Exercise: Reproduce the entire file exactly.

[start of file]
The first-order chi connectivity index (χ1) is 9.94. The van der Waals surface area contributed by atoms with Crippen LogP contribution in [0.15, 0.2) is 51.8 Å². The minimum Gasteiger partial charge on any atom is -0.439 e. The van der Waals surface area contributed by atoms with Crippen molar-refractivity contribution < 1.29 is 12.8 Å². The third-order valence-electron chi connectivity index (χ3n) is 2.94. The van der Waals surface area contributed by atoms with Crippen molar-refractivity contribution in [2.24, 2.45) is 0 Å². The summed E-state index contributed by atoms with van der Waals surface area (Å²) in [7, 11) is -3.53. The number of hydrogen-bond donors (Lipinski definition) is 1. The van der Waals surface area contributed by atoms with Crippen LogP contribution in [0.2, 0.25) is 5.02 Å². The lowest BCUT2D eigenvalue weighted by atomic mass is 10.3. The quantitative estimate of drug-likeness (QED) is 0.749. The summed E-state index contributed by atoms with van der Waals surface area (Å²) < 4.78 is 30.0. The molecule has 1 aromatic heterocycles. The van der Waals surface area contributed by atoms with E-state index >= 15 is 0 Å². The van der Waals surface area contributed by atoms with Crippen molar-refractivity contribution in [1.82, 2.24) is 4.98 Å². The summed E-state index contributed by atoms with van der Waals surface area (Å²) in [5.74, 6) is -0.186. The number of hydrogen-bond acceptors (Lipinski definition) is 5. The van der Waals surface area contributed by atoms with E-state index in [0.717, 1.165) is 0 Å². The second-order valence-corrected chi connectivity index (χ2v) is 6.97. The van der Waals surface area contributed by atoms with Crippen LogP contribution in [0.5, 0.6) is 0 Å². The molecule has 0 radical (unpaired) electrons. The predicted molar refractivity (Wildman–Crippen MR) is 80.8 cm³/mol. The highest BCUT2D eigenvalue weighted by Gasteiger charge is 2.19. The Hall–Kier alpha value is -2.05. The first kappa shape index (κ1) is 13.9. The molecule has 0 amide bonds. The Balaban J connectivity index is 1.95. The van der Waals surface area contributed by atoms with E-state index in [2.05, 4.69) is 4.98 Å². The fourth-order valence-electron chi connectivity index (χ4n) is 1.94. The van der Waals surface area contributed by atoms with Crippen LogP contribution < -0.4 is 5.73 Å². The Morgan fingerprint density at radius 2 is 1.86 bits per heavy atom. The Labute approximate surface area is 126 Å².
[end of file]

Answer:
The first-order chi connectivity index (χ1) is 9.94. The van der Waals surface area contributed by atoms with Crippen LogP contribution in [0.15, 0.2) is 51.8 Å². The minimum Gasteiger partial charge on any atom is -0.439 e. The van der Waals surface area contributed by atoms with Crippen molar-refractivity contribution < 1.29 is 12.8 Å². The third-order valence-electron chi connectivity index (χ3n) is 2.94. The van der Waals surface area contributed by atoms with Crippen molar-refractivity contribution in [2.24, 2.45) is 0 Å². The summed E-state index contributed by atoms with van der Waals surface area (Å²) in [7, 11) is -3.53. The number of hydrogen-bond donors (Lipinski definition) is 1. The van der Waals surface area contributed by atoms with Crippen LogP contribution in [0.2, 0.25) is 5.02 Å². The lowest BCUT2D eigenvalue weighted by atomic mass is 10.3. The quantitative estimate of drug-likeness (QED) is 0.749. The summed E-state index contributed by atoms with van der Waals surface area (Å²) < 4.78 is 30.0. The molecule has 1 aromatic heterocycles. The van der Waals surface area contributed by atoms with E-state index >= 15 is 0 Å². The van der Waals surface area contributed by atoms with Crippen molar-refractivity contribution in [1.82, 2.24) is 4.98 Å². The summed E-state index contributed by atoms with van der Waals surface area (Å²) in [5.74, 6) is -0.186. The number of hydrogen-bond acceptors (Lipinski definition) is 5. The van der Waals surface area contributed by atoms with E-state index in [0.717, 1.165) is 0 Å². The second-order valence-corrected chi connectivity index (χ2v) is 6.97. The van der Waals surface area contributed by atoms with Crippen LogP contribution in [0.5, 0.6) is 0 Å². The molecule has 0 radical (unpaired) electrons. The predicted molar refractivity (Wildman–Crippen MR) is 80.8 cm³/mol. The highest BCUT2D eigenvalue weighted by Gasteiger charge is 2.19. The Hall–Kier alpha value is -2.05. The first kappa shape index (κ1) is 13.9. The molecule has 0 amide bonds. The Balaban J connectivity index is 1.95. The van der Waals surface area contributed by atoms with E-state index in [2.05, 4.69) is 4.98 Å². The fourth-order valence-electron chi connectivity index (χ4n) is 1.94. The van der Waals surface area contributed by atoms with Crippen LogP contribution < -0.4 is 5.73 Å². The Morgan fingerprint density at radius 2 is 1.86 bits per heavy atom. The Labute approximate surface area is 126 Å².